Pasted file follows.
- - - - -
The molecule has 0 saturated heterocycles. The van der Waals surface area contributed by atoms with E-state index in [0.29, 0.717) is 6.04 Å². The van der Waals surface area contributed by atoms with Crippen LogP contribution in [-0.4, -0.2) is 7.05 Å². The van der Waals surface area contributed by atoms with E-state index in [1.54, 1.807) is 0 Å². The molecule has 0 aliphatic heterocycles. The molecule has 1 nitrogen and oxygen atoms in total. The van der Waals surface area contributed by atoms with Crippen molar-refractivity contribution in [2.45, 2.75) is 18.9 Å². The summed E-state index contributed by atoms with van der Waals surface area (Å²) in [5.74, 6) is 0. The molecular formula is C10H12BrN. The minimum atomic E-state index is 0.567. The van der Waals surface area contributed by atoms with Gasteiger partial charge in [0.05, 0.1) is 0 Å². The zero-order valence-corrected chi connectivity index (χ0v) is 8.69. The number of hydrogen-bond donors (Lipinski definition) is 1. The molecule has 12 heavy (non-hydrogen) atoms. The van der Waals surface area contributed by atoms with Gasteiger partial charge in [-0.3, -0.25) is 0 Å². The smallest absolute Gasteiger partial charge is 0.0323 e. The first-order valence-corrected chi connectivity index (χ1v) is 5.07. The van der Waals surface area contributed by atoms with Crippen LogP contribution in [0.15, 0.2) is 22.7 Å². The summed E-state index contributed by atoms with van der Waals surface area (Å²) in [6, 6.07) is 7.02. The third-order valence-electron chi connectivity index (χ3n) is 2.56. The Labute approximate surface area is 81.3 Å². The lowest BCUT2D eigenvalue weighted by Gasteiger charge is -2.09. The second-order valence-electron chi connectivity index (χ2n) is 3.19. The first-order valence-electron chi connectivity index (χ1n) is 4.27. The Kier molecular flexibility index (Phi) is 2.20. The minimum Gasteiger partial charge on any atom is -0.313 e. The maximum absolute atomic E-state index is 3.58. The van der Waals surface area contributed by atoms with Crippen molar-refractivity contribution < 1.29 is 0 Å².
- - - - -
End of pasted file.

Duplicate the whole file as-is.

The molecule has 0 saturated heterocycles. The van der Waals surface area contributed by atoms with E-state index in [0.29, 0.717) is 6.04 Å². The van der Waals surface area contributed by atoms with Crippen LogP contribution in [-0.4, -0.2) is 7.05 Å². The van der Waals surface area contributed by atoms with E-state index in [1.54, 1.807) is 0 Å². The molecule has 0 aliphatic heterocycles. The molecule has 1 nitrogen and oxygen atoms in total. The van der Waals surface area contributed by atoms with Crippen molar-refractivity contribution in [2.45, 2.75) is 18.9 Å². The summed E-state index contributed by atoms with van der Waals surface area (Å²) in [5.74, 6) is 0. The molecular formula is C10H12BrN. The minimum atomic E-state index is 0.567. The van der Waals surface area contributed by atoms with Gasteiger partial charge in [0.05, 0.1) is 0 Å². The zero-order valence-corrected chi connectivity index (χ0v) is 8.69. The number of hydrogen-bond donors (Lipinski definition) is 1. The molecule has 12 heavy (non-hydrogen) atoms. The van der Waals surface area contributed by atoms with Gasteiger partial charge in [-0.3, -0.25) is 0 Å². The smallest absolute Gasteiger partial charge is 0.0323 e. The first-order valence-corrected chi connectivity index (χ1v) is 5.07. The van der Waals surface area contributed by atoms with Crippen LogP contribution in [0.15, 0.2) is 22.7 Å². The summed E-state index contributed by atoms with van der Waals surface area (Å²) in [6, 6.07) is 7.02. The third-order valence-electron chi connectivity index (χ3n) is 2.56. The Labute approximate surface area is 81.3 Å². The lowest BCUT2D eigenvalue weighted by Gasteiger charge is -2.09. The second-order valence-electron chi connectivity index (χ2n) is 3.19. The first-order valence-electron chi connectivity index (χ1n) is 4.27. The Kier molecular flexibility index (Phi) is 2.20. The minimum Gasteiger partial charge on any atom is -0.313 e. The maximum absolute atomic E-state index is 3.58. The van der Waals surface area contributed by atoms with Crippen molar-refractivity contribution < 1.29 is 0 Å².